I touched her hand lightly and craned my neck to meet her eyes dead-on. “I’m with you,” I said. “Okay?”
“I’m not with her anymore,” I said again, steadily. “I’m with you.”
That night after Erin had gone to sleep, I pulled up the letter to Eleanor one last time, read through it in the same way Erin had, carefully, thoroughly, but I didn’t see in these pages the same thing Erin had seen. I saw only my mother’s mind grappling with questions beyond her control, struggling to assemble pieces of the past, as if the arrangement of these things in a particular order might give her some peace or explain something about her relationship with Eleanor that she hadn’t previously understood. More than anything, though, I saw a lament—not just for the past but for the passage of time and for the cruel irreversibility of it. Perhaps in another version of my mother’s life she ends up with Eleanor, never meets my father; in another version of her life she is maybe not alone.
I shut down my computer and walked over to the other side of the apartment to Erin, the vague shape of her body hidden under the covers, the side of her face covered by her long hair. I slipped into bed beside her and wrapped my arms around her, slid up behind her. She stirred for a moment and then gripped my forearm, pulled it tighter so that it wrapped around her waist.
“Come closer,” she said, or seemed to say, her voice almost inaudible.
“What’s that?” I said.
And then she turned her head slightly and said it again. “Come closer,” she said. “Come closer to me.”
A few days later, I received the letter that my mother had sent, the one she’d mentioned on the phone, the one addressed to me. It had arrived in the late afternoon while Erin was over, helping me pack my books into boxes. Earlier that day, I’d signed the lease on that apartment on the North Side. It had all happened so quickly, and it still didn’t feel quite real. In a month I’d be moving out officially, and a couple weeks after that Erin would be joining me, or so she’d said. Everything seemed so uncertain though, even now.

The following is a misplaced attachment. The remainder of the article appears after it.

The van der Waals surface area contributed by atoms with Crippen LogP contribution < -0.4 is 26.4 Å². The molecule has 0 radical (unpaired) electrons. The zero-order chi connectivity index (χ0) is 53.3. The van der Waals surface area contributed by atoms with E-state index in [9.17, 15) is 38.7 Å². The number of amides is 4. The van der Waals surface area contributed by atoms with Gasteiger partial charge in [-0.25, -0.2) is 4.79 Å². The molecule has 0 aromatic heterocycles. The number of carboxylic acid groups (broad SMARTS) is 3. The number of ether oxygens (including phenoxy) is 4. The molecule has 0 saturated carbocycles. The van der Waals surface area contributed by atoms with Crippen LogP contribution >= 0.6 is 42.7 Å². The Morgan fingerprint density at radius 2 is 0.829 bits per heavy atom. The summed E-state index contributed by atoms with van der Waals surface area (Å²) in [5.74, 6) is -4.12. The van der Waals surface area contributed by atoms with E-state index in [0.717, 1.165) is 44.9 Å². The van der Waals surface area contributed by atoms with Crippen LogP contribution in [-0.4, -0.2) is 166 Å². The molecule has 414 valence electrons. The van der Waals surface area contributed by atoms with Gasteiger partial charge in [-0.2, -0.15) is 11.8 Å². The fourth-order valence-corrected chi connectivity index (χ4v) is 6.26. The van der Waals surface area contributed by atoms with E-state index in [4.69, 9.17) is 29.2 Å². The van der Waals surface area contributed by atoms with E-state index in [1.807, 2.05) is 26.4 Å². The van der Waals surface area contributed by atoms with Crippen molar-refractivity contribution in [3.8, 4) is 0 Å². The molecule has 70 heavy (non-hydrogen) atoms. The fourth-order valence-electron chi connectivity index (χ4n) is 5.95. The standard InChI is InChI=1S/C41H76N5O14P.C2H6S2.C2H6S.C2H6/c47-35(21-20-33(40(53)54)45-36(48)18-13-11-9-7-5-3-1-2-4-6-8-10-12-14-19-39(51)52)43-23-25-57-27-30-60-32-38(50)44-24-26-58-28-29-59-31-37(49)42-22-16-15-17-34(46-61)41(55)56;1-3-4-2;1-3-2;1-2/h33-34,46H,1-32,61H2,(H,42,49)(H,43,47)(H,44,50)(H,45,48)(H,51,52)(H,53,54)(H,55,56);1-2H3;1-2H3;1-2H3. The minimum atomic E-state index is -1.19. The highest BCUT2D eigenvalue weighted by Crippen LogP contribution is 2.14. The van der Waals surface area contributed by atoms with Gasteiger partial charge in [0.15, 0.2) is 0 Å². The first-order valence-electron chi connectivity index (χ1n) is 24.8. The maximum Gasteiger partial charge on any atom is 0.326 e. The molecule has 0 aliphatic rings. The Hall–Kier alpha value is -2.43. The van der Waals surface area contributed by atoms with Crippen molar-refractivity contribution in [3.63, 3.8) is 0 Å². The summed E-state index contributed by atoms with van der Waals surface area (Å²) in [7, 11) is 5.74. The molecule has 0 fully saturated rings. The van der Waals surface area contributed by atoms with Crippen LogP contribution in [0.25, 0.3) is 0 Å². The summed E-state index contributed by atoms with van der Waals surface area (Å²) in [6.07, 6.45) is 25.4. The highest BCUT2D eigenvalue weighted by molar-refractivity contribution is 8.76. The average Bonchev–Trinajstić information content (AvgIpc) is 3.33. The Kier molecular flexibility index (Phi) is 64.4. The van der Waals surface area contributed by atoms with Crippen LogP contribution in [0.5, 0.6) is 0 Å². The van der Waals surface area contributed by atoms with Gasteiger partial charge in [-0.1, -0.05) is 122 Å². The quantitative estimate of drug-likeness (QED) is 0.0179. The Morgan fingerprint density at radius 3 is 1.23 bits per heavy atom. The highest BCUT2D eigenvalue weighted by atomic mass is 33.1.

And there was a strangeness about it too, something I couldn’t quite pinpoint, similar to the way I’d felt right after the divorce. Maybe it was just that I was moving again, sorting my few belongings into “toss” or “keep,” putting things in a neat pile in the corner, as if I were existing in a kind of limbo, a holding pattern, the past and the future now coming together in this liminal space, this nowhere land. Or maybe in the end that’s what this place had been about all along, only I hadn’t realized it before.
“Do you want to read it now?” Erin was saying, motioning to the letter in my hands.
“No,” I said, walking over to the kitchen table and placing it there. It was a thick envelope, and I could tell my mother had written a lot, that she was perhaps telling me things she had never told me before, things that she’d always wanted to tell me. It filled me with an odd sense of excitement and fear. I’d been talking to Erin about this a lot too: the new ways in which my mother and I had been growing closer, even as she seemed to be fading further away.
I knew that she’d be secretly pleased about the idea of Erin and me moving in together, even if Katherine had always been her favorite, and I hoped it might be enough to inspire her to come down here and join us, though I doubted she would. Instead, I figured she’d remain out in California for as long as she could, writing her life story in letters and then sending those letters off to me or off to her friends, off into some other world, an act of both futility and hope.
And I thought too about the way that nobody really wrote letters anymore, and how in many ways it was sort of a lost art, like so many things—the simple act of putting down on paper one’s most intimate thoughts then dropping those thoughts into the mail, sending them off as a physical object, a permanent thing, something that was supposed to outlast even us.
I walked across the kitchen to grab my keys and wallet and then over to the doorway where Erin was standing, framed perfectly in the late afternoon sunlight, a strange, beautiful silhouette.
“You sure you don’t want to read it now?” she said again, touching my shoulder. “I could always come back a little later.”
“No, no, I’m sure,” I said and glanced back once more at the letter on the table, thinking of my mother alone in her small apartment, the quiet confusion of her life these days, the uncertainty of it. “I have plenty of time to read it later,” I said finally, turning back toward the open doorway and taking Erin’s hand. “I have all the time in the world.”
Andrew Porter is an English professor and the director of the creative writing program at Trinity University in San Antonio. His most recent collection of short stories, The Disappeared, was published by Knopf in 2023.
This story was published in collaboration with Texas Monthly.